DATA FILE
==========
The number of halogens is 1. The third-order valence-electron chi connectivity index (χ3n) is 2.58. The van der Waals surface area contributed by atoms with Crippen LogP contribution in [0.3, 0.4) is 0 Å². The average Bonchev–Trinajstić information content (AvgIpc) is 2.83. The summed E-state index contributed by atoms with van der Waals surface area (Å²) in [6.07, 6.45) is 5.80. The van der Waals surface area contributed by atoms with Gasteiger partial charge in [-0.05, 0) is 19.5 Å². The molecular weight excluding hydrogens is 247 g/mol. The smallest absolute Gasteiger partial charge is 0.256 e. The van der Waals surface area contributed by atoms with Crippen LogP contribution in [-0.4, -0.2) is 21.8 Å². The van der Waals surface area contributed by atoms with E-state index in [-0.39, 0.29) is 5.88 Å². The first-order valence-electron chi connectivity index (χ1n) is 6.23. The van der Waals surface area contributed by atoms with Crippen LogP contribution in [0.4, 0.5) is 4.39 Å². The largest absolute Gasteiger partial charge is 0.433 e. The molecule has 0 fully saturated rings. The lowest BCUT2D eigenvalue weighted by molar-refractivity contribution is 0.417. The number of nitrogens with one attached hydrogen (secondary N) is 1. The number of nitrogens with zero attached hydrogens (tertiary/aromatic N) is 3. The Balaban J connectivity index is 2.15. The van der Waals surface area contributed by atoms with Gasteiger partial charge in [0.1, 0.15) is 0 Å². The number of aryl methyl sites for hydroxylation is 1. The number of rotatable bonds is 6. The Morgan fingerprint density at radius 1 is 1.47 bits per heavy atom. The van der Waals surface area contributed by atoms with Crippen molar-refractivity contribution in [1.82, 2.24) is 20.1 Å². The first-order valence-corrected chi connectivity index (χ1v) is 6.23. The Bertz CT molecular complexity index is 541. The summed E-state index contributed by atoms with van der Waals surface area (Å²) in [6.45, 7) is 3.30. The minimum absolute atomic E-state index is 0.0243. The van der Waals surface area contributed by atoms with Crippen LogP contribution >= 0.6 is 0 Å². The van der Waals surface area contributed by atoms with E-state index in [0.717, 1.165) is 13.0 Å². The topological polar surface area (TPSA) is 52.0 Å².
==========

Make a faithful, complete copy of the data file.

The number of halogens is 1. The third-order valence-electron chi connectivity index (χ3n) is 2.58. The van der Waals surface area contributed by atoms with Crippen LogP contribution in [0.3, 0.4) is 0 Å². The average Bonchev–Trinajstić information content (AvgIpc) is 2.83. The summed E-state index contributed by atoms with van der Waals surface area (Å²) in [6.07, 6.45) is 5.80. The van der Waals surface area contributed by atoms with Gasteiger partial charge in [-0.05, 0) is 19.5 Å². The molecular weight excluding hydrogens is 247 g/mol. The smallest absolute Gasteiger partial charge is 0.256 e. The van der Waals surface area contributed by atoms with Crippen LogP contribution in [-0.4, -0.2) is 21.8 Å². The van der Waals surface area contributed by atoms with E-state index in [-0.39, 0.29) is 5.88 Å². The first-order valence-electron chi connectivity index (χ1n) is 6.23. The van der Waals surface area contributed by atoms with Crippen LogP contribution in [0.4, 0.5) is 4.39 Å². The largest absolute Gasteiger partial charge is 0.433 e. The molecule has 0 fully saturated rings. The lowest BCUT2D eigenvalue weighted by molar-refractivity contribution is 0.417. The number of nitrogens with one attached hydrogen (secondary N) is 1. The number of nitrogens with zero attached hydrogens (tertiary/aromatic N) is 3. The Balaban J connectivity index is 2.15. The van der Waals surface area contributed by atoms with Gasteiger partial charge in [0.1, 0.15) is 0 Å². The number of aryl methyl sites for hydroxylation is 1. The number of rotatable bonds is 6. The Morgan fingerprint density at radius 1 is 1.47 bits per heavy atom. The van der Waals surface area contributed by atoms with Crippen molar-refractivity contribution in [1.82, 2.24) is 20.1 Å². The first-order valence-corrected chi connectivity index (χ1v) is 6.23. The Bertz CT molecular complexity index is 541. The summed E-state index contributed by atoms with van der Waals surface area (Å²) in [6.45, 7) is 3.30. The minimum absolute atomic E-state index is 0.0243. The van der Waals surface area contributed by atoms with Crippen LogP contribution >= 0.6 is 0 Å². The van der Waals surface area contributed by atoms with E-state index in [0.717, 1.165) is 13.0 Å². The topological polar surface area (TPSA) is 52.0 Å².